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Grace doesn’t come to us in doses. God doesn’t have a grace bottle where he doles out a little grace here and there when we hurt, or need encouragement, or have misbehaved.

They say of God’s grace that it is unmerited and at Christ’s expense. That is true, but it does not go far enough. The cost to God the Father, who sent His Son into the world to die, breaking the eternal, loving relationship between the Father and Son, all at the expense of our sin, is incomprehensible. How can we ever comprehend such a cost?

Scholars argue about cheap grace as though we have some control over what it is and how we use it. Simply a commodity that God gives that we can abuse. Cheap they say as if we could negotiate the price. Grace is not something I can spend or exhaust. It is never mine. I do not possess grace. I can only experience God’s grace.

I know what is meant when there is talk of cheap grace. It is about the law, a correct response, our obedience, or good behavior. Our response to grace must be in proportion to its cost otherwise we cheapen it. However, how can I diminish the greatest act of love [Grace] that was given for sinners, none of whom could earn the benefits of Gods death on the cross if they tried? Christ came to save sinners, not the righteous. There is never any merit with God’s grace. It is always undeserved and comes at God’s initiative. “God have mercy. Lord have mercy.” As Michael Card sings so wonderfully.

What then is grace? Grace is not a kind act, or forgiveness for a transgression. Grace is Christ alive in us now and forever made possible through the Cross. I bet we only see a tiny part of the grace that is in Christ. Grace is the incarnation, the death, resurrection, ascension of Christ. It is the coming of the Holy Spirit, Christ and the Father residing in our very being. Grace is the entire package, not some part of it. Grace has nothing to do with us. It has everything to do with Jesus. Grace is not a thing to be possessed or used. Grace is Christ’s activity, His living presence. Grace is what Jesus is doing in our lives, and in our very being. Grace has everything to do with what we cannot do for ourselves.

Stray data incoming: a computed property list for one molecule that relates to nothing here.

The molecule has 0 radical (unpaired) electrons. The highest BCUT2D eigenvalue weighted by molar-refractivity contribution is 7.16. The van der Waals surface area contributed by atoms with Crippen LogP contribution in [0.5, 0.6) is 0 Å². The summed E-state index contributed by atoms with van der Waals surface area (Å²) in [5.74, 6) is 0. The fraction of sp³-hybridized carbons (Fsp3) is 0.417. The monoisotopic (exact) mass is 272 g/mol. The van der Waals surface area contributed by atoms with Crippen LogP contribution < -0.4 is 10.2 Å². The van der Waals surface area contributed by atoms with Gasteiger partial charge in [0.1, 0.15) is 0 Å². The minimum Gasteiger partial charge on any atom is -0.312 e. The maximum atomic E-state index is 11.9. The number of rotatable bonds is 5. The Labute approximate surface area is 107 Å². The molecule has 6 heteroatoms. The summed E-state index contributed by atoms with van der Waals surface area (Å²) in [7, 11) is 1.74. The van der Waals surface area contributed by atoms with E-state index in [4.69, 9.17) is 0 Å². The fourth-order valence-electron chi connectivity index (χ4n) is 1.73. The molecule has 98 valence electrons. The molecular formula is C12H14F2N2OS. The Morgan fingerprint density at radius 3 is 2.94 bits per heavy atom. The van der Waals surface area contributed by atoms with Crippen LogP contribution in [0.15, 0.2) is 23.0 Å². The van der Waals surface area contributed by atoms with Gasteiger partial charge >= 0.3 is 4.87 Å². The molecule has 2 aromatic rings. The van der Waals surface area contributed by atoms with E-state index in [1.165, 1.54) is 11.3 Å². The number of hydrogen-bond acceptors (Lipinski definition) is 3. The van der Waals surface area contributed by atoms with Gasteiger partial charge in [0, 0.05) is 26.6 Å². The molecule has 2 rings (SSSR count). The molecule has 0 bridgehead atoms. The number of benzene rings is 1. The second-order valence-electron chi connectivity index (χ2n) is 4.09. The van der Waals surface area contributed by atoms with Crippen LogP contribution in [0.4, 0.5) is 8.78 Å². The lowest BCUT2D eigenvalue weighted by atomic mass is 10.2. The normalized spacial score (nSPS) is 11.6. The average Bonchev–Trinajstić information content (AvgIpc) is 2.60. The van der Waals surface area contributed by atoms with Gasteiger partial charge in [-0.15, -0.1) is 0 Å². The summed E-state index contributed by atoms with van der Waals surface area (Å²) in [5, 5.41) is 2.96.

John reports in John 1:16, 17 For we have all received from his fullness one gracious gift after another.For the law was given through Moses, but grace and truth came about through Jesus Christ. [NET Bible] Charin anti charitos in the Greek is translated as “one gracious gift after another.” This is a long accepted translation. God’s graciousness is beyond measure. There might be a better translation given the context. The preposition anti is most often translated “instead of.” Try this, “For we have all received from his fullness grace [Christ and all he brings to us] instead of grace [the perfectly good, but no longer applicable grace of the law]. For the law was given through Moses, but grace and truth came about through Jesus Christ.”

The grace we experience in the New Testament is far different and far better than the grace of the Old Testament. Never confuse the two.

I highly recommend the following:

James Fowler: The Grace of God: http://www.christinyou.net/pages/gracegod.html

ἐξήγησιςBlog: http://ntexegesis.blogspot.com/2010/05/in-john-116.html

Categories: Grace, Law, Theology
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